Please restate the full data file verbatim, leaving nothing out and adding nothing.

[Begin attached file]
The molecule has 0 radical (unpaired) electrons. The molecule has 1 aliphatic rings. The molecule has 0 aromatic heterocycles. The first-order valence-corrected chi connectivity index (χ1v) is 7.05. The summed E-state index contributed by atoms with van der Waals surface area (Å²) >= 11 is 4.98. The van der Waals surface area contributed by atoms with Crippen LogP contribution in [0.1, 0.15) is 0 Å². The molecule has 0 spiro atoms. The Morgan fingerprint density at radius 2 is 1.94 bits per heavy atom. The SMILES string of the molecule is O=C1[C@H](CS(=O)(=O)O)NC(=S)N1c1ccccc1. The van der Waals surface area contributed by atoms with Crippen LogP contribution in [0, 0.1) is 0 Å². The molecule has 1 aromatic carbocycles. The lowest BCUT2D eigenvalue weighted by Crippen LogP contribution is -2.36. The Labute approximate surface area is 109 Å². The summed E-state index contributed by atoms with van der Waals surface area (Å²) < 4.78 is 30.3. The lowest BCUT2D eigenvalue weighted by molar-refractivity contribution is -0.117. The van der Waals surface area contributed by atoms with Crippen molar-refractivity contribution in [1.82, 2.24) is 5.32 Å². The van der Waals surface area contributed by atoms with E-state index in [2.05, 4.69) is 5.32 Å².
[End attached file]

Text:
The molecule has 0 radical (unpaired) electrons. The molecule has 1 aliphatic rings. The molecule has 0 aromatic heterocycles. The first-order valence-corrected chi connectivity index (χ1v) is 7.05. The summed E-state index contributed by atoms with van der Waals surface area (Å²) >= 11 is 4.98. The van der Waals surface area contributed by atoms with Crippen LogP contribution in [0.1, 0.15) is 0 Å². The molecule has 0 spiro atoms. The Morgan fingerprint density at radius 2 is 1.94 bits per heavy atom. The SMILES string of the molecule is O=C1[C@H](CS(=O)(=O)O)NC(=S)N1c1ccccc1. The van der Waals surface area contributed by atoms with Crippen LogP contribution in [0, 0.1) is 0 Å². The molecule has 1 aromatic carbocycles. The lowest BCUT2D eigenvalue weighted by Crippen LogP contribution is -2.36. The Labute approximate surface area is 109 Å². The summed E-state index contributed by atoms with van der Waals surface area (Å²) < 4.78 is 30.3. The lowest BCUT2D eigenvalue weighted by molar-refractivity contribution is -0.117. The van der Waals surface area contributed by atoms with Crippen molar-refractivity contribution in [1.82, 2.24) is 5.32 Å². The van der Waals surface area contributed by atoms with E-state index in [2.05, 4.69) is 5.32 Å².